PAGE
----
In the civil case, the proceedings were brought under Section 237 of the Thai Civil and Commercial Code (the “CCC”), which provides that:

“The creditor is entitled to claim cancellation by the Court of any juristic act done by the debtor with knowledge that it would prejudice his creditor; but this does not apply if the person enriched by such act did not know, at the time of the act, of the facts which could make it prejudicial to the creditor, provided, however, that in the case of a gratuitous act the knowledge on the part of the debtor alone is sufficient.

The provisions of the foregoing paragraph do not apply to a juristic act whose subject is not a property right.”

WFW argued that the asset transfer was made with the knowledge (on the part of both the debtor and sister company) that it would cause prejudice to our client by preventing it from recovering the judgment debt. It followed that the debtor had breached Section 237 of the CCC.

The debtor’s position

The management of the debtor defended both the criminal and civil actions by arguing that the purpose of making the asset transfer was so that the sister company could apply for listing on the stock market. It noted that the transfers were made under the recommendation from a financial advisor from the bank’s affiliate as well as a recommendation of the bank itself. That is, the transfer was not motivated by a desire to prevent our client from receiving full or partial payment, nor was it made to prejudice it in any other way. Rather, the debtor was acting upon direct bank advice to achieve legitimate commercial objectives.

"The court... imposed prison sentences on the debtor's management."

Key arguments

During both the criminal and civil proceedings, the following key arguments were presented to the courts on behalf of our client in an effort to demonstrate the debtor’s real motivations:

  1. The transferred assets were integral to the debtor’s operations, therefore the debtor could have foreseen that it would need to cease its operations once the assets were transferred to the sister company (and that it would therefore be incapable of paying the debts it owed to our client);
  2. The sister company’s listing on the stock market would not have had any material benefit to the debtor;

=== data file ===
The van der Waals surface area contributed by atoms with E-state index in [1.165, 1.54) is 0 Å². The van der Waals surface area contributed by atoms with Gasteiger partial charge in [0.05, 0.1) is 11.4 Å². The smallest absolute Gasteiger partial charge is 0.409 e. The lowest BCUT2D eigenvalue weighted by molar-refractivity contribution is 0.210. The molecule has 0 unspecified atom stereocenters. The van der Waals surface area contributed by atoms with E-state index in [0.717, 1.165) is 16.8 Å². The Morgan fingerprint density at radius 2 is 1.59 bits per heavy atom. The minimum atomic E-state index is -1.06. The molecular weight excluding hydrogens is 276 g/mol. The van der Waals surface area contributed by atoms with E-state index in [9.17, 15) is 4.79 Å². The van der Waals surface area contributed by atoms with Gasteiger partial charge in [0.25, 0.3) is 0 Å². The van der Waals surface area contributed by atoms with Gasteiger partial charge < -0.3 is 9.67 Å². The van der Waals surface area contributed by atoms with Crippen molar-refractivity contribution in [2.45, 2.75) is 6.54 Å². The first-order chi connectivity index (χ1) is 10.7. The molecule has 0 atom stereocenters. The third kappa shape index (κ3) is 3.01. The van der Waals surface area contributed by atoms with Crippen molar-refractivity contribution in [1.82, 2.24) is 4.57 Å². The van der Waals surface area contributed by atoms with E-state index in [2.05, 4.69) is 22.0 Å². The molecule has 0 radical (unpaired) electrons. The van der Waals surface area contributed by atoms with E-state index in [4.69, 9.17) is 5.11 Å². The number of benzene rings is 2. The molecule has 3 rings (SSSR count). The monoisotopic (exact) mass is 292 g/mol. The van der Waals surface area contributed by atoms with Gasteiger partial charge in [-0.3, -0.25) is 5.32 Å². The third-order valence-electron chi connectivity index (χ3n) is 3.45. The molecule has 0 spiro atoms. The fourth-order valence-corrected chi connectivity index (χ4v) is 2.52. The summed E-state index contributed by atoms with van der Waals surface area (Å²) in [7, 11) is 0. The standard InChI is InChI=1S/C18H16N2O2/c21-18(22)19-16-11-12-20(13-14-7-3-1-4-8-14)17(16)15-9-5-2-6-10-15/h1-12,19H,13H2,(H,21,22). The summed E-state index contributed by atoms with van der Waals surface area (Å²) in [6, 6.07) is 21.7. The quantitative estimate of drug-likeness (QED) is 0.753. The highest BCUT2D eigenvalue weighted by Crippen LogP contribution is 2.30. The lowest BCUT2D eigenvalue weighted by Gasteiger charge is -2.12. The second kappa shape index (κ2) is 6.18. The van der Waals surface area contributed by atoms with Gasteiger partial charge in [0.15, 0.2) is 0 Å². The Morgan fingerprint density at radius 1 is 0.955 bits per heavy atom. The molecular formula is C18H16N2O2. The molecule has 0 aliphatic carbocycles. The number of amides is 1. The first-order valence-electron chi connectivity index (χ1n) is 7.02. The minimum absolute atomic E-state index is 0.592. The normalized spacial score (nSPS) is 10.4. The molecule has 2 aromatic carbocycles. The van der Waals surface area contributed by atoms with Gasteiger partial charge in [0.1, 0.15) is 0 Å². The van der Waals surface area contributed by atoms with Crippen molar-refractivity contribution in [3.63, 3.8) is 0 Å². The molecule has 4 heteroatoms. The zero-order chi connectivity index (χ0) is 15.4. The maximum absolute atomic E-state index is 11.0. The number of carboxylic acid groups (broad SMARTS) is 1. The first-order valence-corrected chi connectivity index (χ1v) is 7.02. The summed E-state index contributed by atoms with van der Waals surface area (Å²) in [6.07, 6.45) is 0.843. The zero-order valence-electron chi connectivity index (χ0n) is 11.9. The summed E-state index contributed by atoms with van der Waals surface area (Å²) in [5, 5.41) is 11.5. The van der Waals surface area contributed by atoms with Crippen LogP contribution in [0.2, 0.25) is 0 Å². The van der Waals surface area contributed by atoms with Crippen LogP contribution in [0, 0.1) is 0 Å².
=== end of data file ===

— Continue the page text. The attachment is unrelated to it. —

3. The value of the transferred assets is over US$40m but the payment made by the sister company to the debtor in connection with the transfer was only around US$10m; and
  4. The debtor had not disclosed its yearly balance sheet to the public since the year that the assets were transferred to its sister company, indicating an attempt by the debtor to conceal suspect

The judgments of the criminal and civil courts

The court in the criminal case found that the debtor’s management breached Section 40 of the Act by transferring the debtor’s property to the sister company with the aim of preventing our client from receiving payment. It therefore imposed prison sentences on the debtor’s management.

As for the civil case, the court found that the transfer of assets was fraudulent under Section 237 of the CCC, and therefore ordered the cancellation of the asset transfers. This resulted in the sister company being required to transfer the assets back to the debtor and enabled our client to enforce its judgement against the restored assets.

In other words, both courts refused to entertain the debtor’s excuse that the bank had recommended the transfer. The fact it had acted in accordance with bank guidance would not shield it from liability for its failure to take into account the wider stakeholders involved.

Conclusion

In an evolving commercial landscape, corporate restructuring can be a useful tool for businesses to re-orientate themselves and adapt to change. However, the Thai court has made it clear that relying on bank guidance to effect asset transfers will not always be sufficient to protect such transfers from subsequent legal challenge.